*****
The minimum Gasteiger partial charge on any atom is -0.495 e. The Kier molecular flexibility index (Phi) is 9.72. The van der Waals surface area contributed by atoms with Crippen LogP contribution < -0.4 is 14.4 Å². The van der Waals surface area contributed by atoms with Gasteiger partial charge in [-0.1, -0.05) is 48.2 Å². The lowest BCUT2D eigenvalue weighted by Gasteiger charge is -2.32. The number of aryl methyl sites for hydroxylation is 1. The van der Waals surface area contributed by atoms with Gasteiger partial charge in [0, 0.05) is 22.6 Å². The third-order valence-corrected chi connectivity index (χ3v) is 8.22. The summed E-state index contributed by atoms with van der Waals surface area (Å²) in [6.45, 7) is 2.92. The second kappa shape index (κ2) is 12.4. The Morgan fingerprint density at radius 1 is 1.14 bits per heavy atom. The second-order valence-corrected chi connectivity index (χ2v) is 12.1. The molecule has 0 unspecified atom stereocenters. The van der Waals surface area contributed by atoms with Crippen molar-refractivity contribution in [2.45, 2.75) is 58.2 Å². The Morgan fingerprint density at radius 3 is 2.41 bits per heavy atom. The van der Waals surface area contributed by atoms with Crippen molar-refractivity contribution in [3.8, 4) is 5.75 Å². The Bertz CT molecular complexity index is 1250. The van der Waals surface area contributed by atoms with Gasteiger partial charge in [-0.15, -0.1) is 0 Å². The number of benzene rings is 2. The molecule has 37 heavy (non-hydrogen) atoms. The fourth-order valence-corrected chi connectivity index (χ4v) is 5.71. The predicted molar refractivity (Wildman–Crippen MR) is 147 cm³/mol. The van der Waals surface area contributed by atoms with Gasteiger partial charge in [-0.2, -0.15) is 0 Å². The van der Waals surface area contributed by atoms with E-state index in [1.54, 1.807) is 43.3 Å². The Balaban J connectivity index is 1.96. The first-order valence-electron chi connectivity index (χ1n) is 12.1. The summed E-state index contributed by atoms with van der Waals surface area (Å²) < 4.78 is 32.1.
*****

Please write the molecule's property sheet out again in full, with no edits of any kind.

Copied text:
The minimum Gasteiger partial charge on any atom is -0.495 e. The Kier molecular flexibility index (Phi) is 9.72. The van der Waals surface area contributed by atoms with Crippen LogP contribution < -0.4 is 14.4 Å². The van der Waals surface area contributed by atoms with Gasteiger partial charge in [-0.1, -0.05) is 48.2 Å². The lowest BCUT2D eigenvalue weighted by Gasteiger charge is -2.32. The number of aryl methyl sites for hydroxylation is 1. The van der Waals surface area contributed by atoms with Gasteiger partial charge in [0, 0.05) is 22.6 Å². The third-order valence-corrected chi connectivity index (χ3v) is 8.22. The summed E-state index contributed by atoms with van der Waals surface area (Å²) in [6.45, 7) is 2.92. The second kappa shape index (κ2) is 12.4. The Morgan fingerprint density at radius 1 is 1.14 bits per heavy atom. The second-order valence-corrected chi connectivity index (χ2v) is 12.1. The molecule has 0 unspecified atom stereocenters. The van der Waals surface area contributed by atoms with Crippen molar-refractivity contribution in [2.45, 2.75) is 58.2 Å². The Morgan fingerprint density at radius 3 is 2.41 bits per heavy atom. The van der Waals surface area contributed by atoms with Crippen molar-refractivity contribution in [3.8, 4) is 5.75 Å². The Bertz CT molecular complexity index is 1250. The van der Waals surface area contributed by atoms with Gasteiger partial charge in [-0.15, -0.1) is 0 Å². The number of benzene rings is 2. The molecule has 37 heavy (non-hydrogen) atoms. The fourth-order valence-corrected chi connectivity index (χ4v) is 5.71. The predicted molar refractivity (Wildman–Crippen MR) is 147 cm³/mol. The van der Waals surface area contributed by atoms with Gasteiger partial charge in [-0.2, -0.15) is 0 Å². The van der Waals surface area contributed by atoms with E-state index in [1.54, 1.807) is 43.3 Å². The Balaban J connectivity index is 1.96. The first-order valence-electron chi connectivity index (χ1n) is 12.1. The summed E-state index contributed by atoms with van der Waals surface area (Å²) < 4.78 is 32.1.